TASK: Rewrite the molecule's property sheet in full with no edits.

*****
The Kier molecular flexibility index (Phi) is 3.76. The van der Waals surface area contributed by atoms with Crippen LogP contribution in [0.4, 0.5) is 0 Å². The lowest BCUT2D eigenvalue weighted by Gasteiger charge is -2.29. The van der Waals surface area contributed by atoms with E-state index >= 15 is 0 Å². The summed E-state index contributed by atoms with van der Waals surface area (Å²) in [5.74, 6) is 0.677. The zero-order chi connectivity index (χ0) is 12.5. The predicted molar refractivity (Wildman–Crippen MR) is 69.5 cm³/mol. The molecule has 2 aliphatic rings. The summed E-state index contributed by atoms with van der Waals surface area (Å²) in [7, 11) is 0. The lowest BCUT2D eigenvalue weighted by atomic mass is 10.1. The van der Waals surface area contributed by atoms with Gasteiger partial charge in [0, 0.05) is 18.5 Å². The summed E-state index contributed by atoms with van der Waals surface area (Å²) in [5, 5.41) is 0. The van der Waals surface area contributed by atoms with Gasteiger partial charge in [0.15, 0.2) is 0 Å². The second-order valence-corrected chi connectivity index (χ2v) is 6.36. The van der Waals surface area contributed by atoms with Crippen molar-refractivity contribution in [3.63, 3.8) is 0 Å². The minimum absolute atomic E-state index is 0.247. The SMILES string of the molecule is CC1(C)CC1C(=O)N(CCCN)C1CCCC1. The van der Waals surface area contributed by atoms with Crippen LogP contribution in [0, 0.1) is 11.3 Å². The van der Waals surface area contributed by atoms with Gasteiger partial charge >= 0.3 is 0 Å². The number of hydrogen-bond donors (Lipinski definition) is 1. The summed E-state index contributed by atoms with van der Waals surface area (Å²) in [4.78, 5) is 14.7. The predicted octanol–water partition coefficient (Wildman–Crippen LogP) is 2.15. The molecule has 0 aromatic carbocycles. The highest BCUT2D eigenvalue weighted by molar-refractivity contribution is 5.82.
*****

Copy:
The Kier molecular flexibility index (Phi) is 3.76. The van der Waals surface area contributed by atoms with Crippen LogP contribution in [0.4, 0.5) is 0 Å². The lowest BCUT2D eigenvalue weighted by Gasteiger charge is -2.29. The van der Waals surface area contributed by atoms with E-state index >= 15 is 0 Å². The summed E-state index contributed by atoms with van der Waals surface area (Å²) in [5.74, 6) is 0.677. The zero-order chi connectivity index (χ0) is 12.5. The predicted molar refractivity (Wildman–Crippen MR) is 69.5 cm³/mol. The molecule has 2 aliphatic rings. The summed E-state index contributed by atoms with van der Waals surface area (Å²) in [7, 11) is 0. The lowest BCUT2D eigenvalue weighted by atomic mass is 10.1. The van der Waals surface area contributed by atoms with Gasteiger partial charge in [0, 0.05) is 18.5 Å². The summed E-state index contributed by atoms with van der Waals surface area (Å²) in [5, 5.41) is 0. The van der Waals surface area contributed by atoms with Gasteiger partial charge in [0.15, 0.2) is 0 Å². The second-order valence-corrected chi connectivity index (χ2v) is 6.36. The van der Waals surface area contributed by atoms with Crippen molar-refractivity contribution in [3.63, 3.8) is 0 Å². The minimum absolute atomic E-state index is 0.247. The SMILES string of the molecule is CC1(C)CC1C(=O)N(CCCN)C1CCCC1. The van der Waals surface area contributed by atoms with Crippen LogP contribution in [0, 0.1) is 11.3 Å². The van der Waals surface area contributed by atoms with Gasteiger partial charge >= 0.3 is 0 Å². The number of hydrogen-bond donors (Lipinski definition) is 1. The summed E-state index contributed by atoms with van der Waals surface area (Å²) in [4.78, 5) is 14.7. The predicted octanol–water partition coefficient (Wildman–Crippen LogP) is 2.15. The molecule has 0 aromatic carbocycles. The highest BCUT2D eigenvalue weighted by molar-refractivity contribution is 5.82.